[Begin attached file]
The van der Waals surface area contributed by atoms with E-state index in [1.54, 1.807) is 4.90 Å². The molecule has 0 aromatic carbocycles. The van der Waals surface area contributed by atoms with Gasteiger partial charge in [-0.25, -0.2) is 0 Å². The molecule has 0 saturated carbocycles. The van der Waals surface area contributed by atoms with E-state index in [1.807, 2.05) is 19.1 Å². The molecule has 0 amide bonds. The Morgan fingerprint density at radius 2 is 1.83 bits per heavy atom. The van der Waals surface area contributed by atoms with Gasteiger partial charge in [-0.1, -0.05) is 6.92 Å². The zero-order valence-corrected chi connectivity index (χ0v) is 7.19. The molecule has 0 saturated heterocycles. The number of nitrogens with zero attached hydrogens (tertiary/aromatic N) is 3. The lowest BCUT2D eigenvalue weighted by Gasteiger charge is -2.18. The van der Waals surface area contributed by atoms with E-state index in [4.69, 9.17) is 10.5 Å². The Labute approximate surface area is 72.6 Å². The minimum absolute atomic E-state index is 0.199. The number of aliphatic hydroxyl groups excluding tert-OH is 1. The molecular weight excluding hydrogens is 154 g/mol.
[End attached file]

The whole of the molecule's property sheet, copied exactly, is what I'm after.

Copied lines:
The van der Waals surface area contributed by atoms with E-state index in [1.54, 1.807) is 4.90 Å². The molecule has 0 aromatic carbocycles. The van der Waals surface area contributed by atoms with Gasteiger partial charge in [-0.25, -0.2) is 0 Å². The molecule has 0 saturated carbocycles. The van der Waals surface area contributed by atoms with E-state index in [1.807, 2.05) is 19.1 Å². The molecule has 0 amide bonds. The Morgan fingerprint density at radius 2 is 1.83 bits per heavy atom. The van der Waals surface area contributed by atoms with Gasteiger partial charge in [-0.1, -0.05) is 6.92 Å². The zero-order valence-corrected chi connectivity index (χ0v) is 7.19. The molecule has 0 saturated heterocycles. The number of nitrogens with zero attached hydrogens (tertiary/aromatic N) is 3. The lowest BCUT2D eigenvalue weighted by Gasteiger charge is -2.18. The van der Waals surface area contributed by atoms with E-state index in [4.69, 9.17) is 10.5 Å². The Labute approximate surface area is 72.6 Å². The minimum absolute atomic E-state index is 0.199. The number of aliphatic hydroxyl groups excluding tert-OH is 1. The molecular weight excluding hydrogens is 154 g/mol.